Can you draw on paper?

The iPad has been around for about 4 years. I’ve been drawing for a little over 40. I did learn to draw on paper (although my parents might interject that some walls and furniture should be included too). 

What made you decide to use an iPad?

I made the switch for several reasons. The short answer is ‘convenience’, but there’s a lot more to it than that. 

Perhaps it would help if you understood the challenges I had. (If you’re an artist too, you might empathize):

  • lots of stuff to store: a large assortment of paper (used and unused) and sketchbooks of all sizes and types, not to mention pens, brushes and related accessories (You should know that the average home in Hong Kong is about 500sq feet)
  • the need to store and care for original artwork properly
  • smudging
  • fading
  • scanning artwork 
  • lighting and photographing artwork larger than A4 size
  • retouching scanned artwork (spend a few hours cleaning up pencil artwork, then let’s chat about how fun that is)
  • correcting color fidelity of artwork in Photoshop
  • packing gear (I used to regularly carry watercolors, an assortment of sketchbooks, pens, inks, pencils, color pencils and brushes, along with accessories like rags, water containers, palettes etc.)
  • forgetting gear
  • cleaning gear
  • the weight of said gear and associated consequences
  • the cost of constantly buying more materials all the time

This workflow might help you appreciate how I sketch now:

  • be inspired by a sight
  • find a place to sit/lean
  • whip out iPad and Intuos Creative Stylus (seconds to set up)
  • turn iPad on and launch Procreate
  • have fun sketching (a fully-charged iPad battery lasts me about 7-9 hours of sketching, making a full day out very possible)
  • export hi-resolution jpgs, and or a stroke-by-stoke video in seconds, as soon as I’ve completed a piece
  • close my iPad, return the stylus to its case and slide everything into my backpack

And at home:

  • Wirelessly back up original artwork files to Dropbox & Box and hard drives at home. The jpgs I exported are also in iCloud (auto backup), therefore available almost instantly in iPhoto on my Mac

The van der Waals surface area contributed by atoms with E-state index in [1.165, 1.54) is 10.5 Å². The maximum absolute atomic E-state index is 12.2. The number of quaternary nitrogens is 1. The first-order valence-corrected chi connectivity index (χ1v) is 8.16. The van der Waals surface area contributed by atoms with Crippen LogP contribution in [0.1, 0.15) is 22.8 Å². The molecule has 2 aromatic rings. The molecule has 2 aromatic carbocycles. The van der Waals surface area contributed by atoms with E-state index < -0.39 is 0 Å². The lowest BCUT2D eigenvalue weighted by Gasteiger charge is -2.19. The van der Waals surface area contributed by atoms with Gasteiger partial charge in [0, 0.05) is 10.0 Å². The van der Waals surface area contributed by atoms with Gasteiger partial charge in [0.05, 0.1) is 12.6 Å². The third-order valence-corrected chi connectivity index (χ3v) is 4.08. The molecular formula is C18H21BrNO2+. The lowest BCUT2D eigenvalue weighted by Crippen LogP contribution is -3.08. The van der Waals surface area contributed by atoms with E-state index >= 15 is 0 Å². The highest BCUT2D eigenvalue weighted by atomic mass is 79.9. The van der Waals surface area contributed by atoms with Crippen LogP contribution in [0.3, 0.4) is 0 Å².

• upload artwork to website and social media (and if I had an iPad data plan while sketching, I could have uploaded work immediately)

Other advantages of going digital:

  • the undo button
  • painting in layers  
  • an arsenal of media with no extra weight
  • ...not forgetting all the other usual reasons people use an iPad; it's like those magic hats with no bottoms from which I can pull out my library of notes, books and magazines, my music collection etc.

The other fact some people fail to consider is, using an iPad has turned out to be much more environmentally friendly than I first thought. I hardly consume any paper / paint / ink / pens now. Have you ever thought about the resources required to produce all the paint, ink, pens etc? And not much of that is recyclable. And some of it is toxic too (think packaging, paints with heavy metals like cadmiums, and their accompanying fumes). 

“But your iPad had to be manufactured too. How long will that last you? What will become of it when you upgrade?” 

Good questions. The truth is, I keep all my gadgets and fix them if they don’t work. Or pass on stuff I don’t use. My Mom is using my first iPad. If she didn’t need it, I’d use it in other parts of my home; as a recipe holder in the kitchen, a magazine reader by my bed (ooh - more paper saved!) And in a couple more decades, I thought it would be interesting to create an art installation with all these gadgets that have contributed to my creative output.

Please note that I don’t claim to have all the facts and figures to support my hypothesis that using an iPad could be greener than traditional media. You have to admit that it’s worth contemplating though, and if you know of a reputable study that makes such a comparison, I’d love to hear about it.

Would you go back to using paper?

To that, I’d say, "Never say ‘never’ ". I absolutely love what the iPad + Procreate + Intuos Creative Stylus allow me to do now, but if there’s something I want to do that is not achievable on an iPad, sure. Paper, canvas, board or concrete… bring it on!

What’s that handle-thingy you use on your iPad?

What you see is a device called the Bracketron Twist 360. It's not an iPad case. It's more of a tablet holder that can set your iPad in any orientation you can think of.

I’ve tested many kinds of iPad cases, and whenever I upgrade my device, get a little irritated at the wasted covers and cases I can no longer use because of a few millimeters difference in size. I wanted to find something durable and extremely versatile to use with my current iPad, whether or not it grew or shrank by an inch or so. I also wanted a way to prop my tablet up in any orientation I choose. All this and more I found in the Twist 360. 

I hope this has given you some insight! I welcome questions and will add relevant ones and my replies to this list as they come up.